Setup (one-time hack for GIS Lab machines)
The GIS Lab machines don't have a Start menu entry for Google Earth. You can fix this by:
- In Windows Explorer, browse to
C:\Program Files (x86)\Google\Google Earth\client
- Right-click on
googleearth.exeand select Pin to start menu
KML: the shapefile of the Web
- format + identifier + I/O protocol
- format = HTML
- markup language: structure embedded in content
- identifier = URI
- protocol + location (server) + name
- protocol = HTTP
- send message to location:80, GET/PUT name's content
- format = HTML
- Web browser is an HTTP client that GETs URLs and renders returned content
KML is to geodata as HTML is to text
- HTML structures text
- headings (
- paragraphs (
- lists (
- link (
- style (
- headings (
KML structures geodata
- geometry (
- attributes (
- style (
- geometry (
HTML and KML are both "flavors" of XML
- simple syntax
- element =
- NB: tag name case matters:
- NB: tag name case matters:
- document = sequence of (possibly nested) elements
- always exactly 1 top-level (outermost) element
- nested elements cannot overlap
- element =
- simple syntax
simple KML example
<?xml version="1.0" encoding="utf-8"?> <kml xmlns="http://www.opengis.net/kml/2.2"> <Placemark> <name>Frew's office (Bren Hall 4524)</name> <description>http://frew.eri.ucsb.edu</description> <Point> <coordinates>-119.84183,34.413415,0</coordinates> </Point> </Placemark> </kml>
into Notepad++ and save as
frew.kml in Windows Explorer. (Windows knows that files with names ending in
.kml should be opened by Google Earth.)
Google Earth launches and you see something like this:
picking the example apart:
<?xml version="1.0" encoding="utf-8"?>
This document is marked up with XML, as defined by version 1.0 of the XML standard, and possibly including non-Roman-alphabet characters (e.g., всемирная паутина).
All XML documents require this as the first line of text.
The top-level XML element ("there can be only 1..."). Everything inside the
kml element is marked up with KML, as defined by version 2.2 of the KML standard.
Placemark element defines a single placemark, one of the fundamental KML geographic feature types. Just a like a feature in a shapefile, a placemark has both geometry and attributes.
<name>Frew's office (Bren Hall 4524)</name>
name is a required text attribute for a placemark. Google Earth will display the value of
name next to whatever icon it uses for the placemark; other KML clients may do other things with it.
Note: By convention, KML uses capitalized tag names (e.g.
Placemark) for elements that can contain other elements. (Yes, the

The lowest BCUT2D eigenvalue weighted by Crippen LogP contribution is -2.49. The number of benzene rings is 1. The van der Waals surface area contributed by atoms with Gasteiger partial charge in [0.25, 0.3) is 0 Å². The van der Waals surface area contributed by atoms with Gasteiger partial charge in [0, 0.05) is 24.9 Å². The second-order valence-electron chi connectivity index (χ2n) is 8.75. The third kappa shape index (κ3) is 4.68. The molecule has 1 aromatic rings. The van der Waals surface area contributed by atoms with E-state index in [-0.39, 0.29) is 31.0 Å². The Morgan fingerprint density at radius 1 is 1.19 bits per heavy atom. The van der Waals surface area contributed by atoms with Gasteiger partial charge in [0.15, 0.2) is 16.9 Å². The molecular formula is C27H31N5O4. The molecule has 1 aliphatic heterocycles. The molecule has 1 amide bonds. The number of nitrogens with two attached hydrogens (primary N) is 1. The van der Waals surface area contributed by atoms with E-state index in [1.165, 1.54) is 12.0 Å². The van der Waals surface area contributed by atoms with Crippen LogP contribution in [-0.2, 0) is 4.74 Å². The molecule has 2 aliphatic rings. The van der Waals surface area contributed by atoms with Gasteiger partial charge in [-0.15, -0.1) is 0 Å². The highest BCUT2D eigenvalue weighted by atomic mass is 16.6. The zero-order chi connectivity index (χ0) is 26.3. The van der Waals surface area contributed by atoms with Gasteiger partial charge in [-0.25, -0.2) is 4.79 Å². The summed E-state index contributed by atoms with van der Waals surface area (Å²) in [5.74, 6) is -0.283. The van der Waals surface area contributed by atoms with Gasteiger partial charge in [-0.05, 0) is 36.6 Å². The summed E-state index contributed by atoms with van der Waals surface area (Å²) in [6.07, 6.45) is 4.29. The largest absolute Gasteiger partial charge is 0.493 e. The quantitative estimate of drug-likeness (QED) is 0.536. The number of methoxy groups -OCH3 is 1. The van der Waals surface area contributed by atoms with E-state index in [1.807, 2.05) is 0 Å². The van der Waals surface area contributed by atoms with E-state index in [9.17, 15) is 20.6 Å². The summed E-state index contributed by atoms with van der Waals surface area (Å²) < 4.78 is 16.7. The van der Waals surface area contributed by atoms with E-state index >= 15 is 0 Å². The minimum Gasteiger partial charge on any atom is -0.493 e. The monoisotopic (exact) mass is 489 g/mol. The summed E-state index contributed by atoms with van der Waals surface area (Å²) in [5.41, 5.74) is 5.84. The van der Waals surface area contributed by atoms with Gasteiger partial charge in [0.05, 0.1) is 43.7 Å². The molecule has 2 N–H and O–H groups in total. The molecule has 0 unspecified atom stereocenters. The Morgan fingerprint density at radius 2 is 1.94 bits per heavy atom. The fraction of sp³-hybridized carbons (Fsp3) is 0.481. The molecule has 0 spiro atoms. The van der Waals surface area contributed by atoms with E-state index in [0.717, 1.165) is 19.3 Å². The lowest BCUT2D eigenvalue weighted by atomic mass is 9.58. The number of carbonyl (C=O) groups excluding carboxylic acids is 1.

kmlelement is an exception to this...)
description is an optional text attribute for a placemark. Google Earth will display the value of
description inside a pop-up text balloon when you select (click on) the associated placemark. Google Earth recognizes URLs in a
description, and makes them live (clickable).
Point defines the placemark's geometry. KML supports all the usual vector geometry types: points, lines, polygons, etc.
Point element must always contain a
coordinates element, which specifies the placemark's location in WGS 84 geographic (lat-lon) coordinates.
Note: WGS 84 is the only coordinate system supported by KML.
</Point> </Placemark> </kml>
KMZ: packaging KML with support files
Click on this link: https://purl.org/net/frew/ESM296/wk5/Islay.kmz. Save it somewhere and then double-click on the saved file. This is a simple example of a KML document with multiple features and image annotations.
.kmz suffix indicates that the file is a compressed KML document. If you want to see what's inside it (as opposed to just displaying it), you have to uncompress it first. From Windows Explorer, right-click
Islay.kmz and select 7-Zip→Extract to "Islay\". This will create the following folder structure:
Islay\ doc.kml images\ Ardbeg.jpg Bruichladdich.jpg ...
That's right, a
.kmz file is really a Zip archive in disguise.
.kmz file always contains a top-level file named
doc.kml which is the actual KML document. The KMZ format is thus often used to compress a really huge KML document so it will download faster.
.kmz file may also contain any number of additional files and folders, which
doc.kml can reference. The
.kmz file can thus be a stand-alone packaging containing all the data needed to render the map.
In this example, the folder
images contains image files that are referenced by placemark
<description> elements in
doc.kml. (Look at
doc.kml in Notepad++ to see how this is done.)
How fancy can KML get?
Seriously, while KML is full-flegded vector data format (it can do everything a shapefile can), it's really a map document format:
KML documents can include lots of styling information
- line thickness, color, etc.
- text boxes
- elaborate descriptions
- references (i.e. URLs) of images to display
KML allows for some degree of interactivity (if the client supports it)
- nested folders of features
- clickable hyperlinks
- level-of-detail display (e.g., image pyramids)
We could teach a whole class on this (and Frew does: ESM 264). Meanwhile, if you want to go hog-wild with KML bells-n-whistles, check out:
- The Google KML home page: https://developers.google.com/kml
- The KML Handbook: the (currently) only book devoted to KML, full of fancy examples.
- There should be a copy in the Bren Library, unless it's grown happy feet...
Creating KML with OGR
Since KML is just text, you can create a KML document by hand using a text editor like Notepad++
OK, not even Frew does this (not usually, anyway).
The easiest way to create KML is to use
ogr2ogr to generate a KML equivalent of any of the other OGR-supported data formats.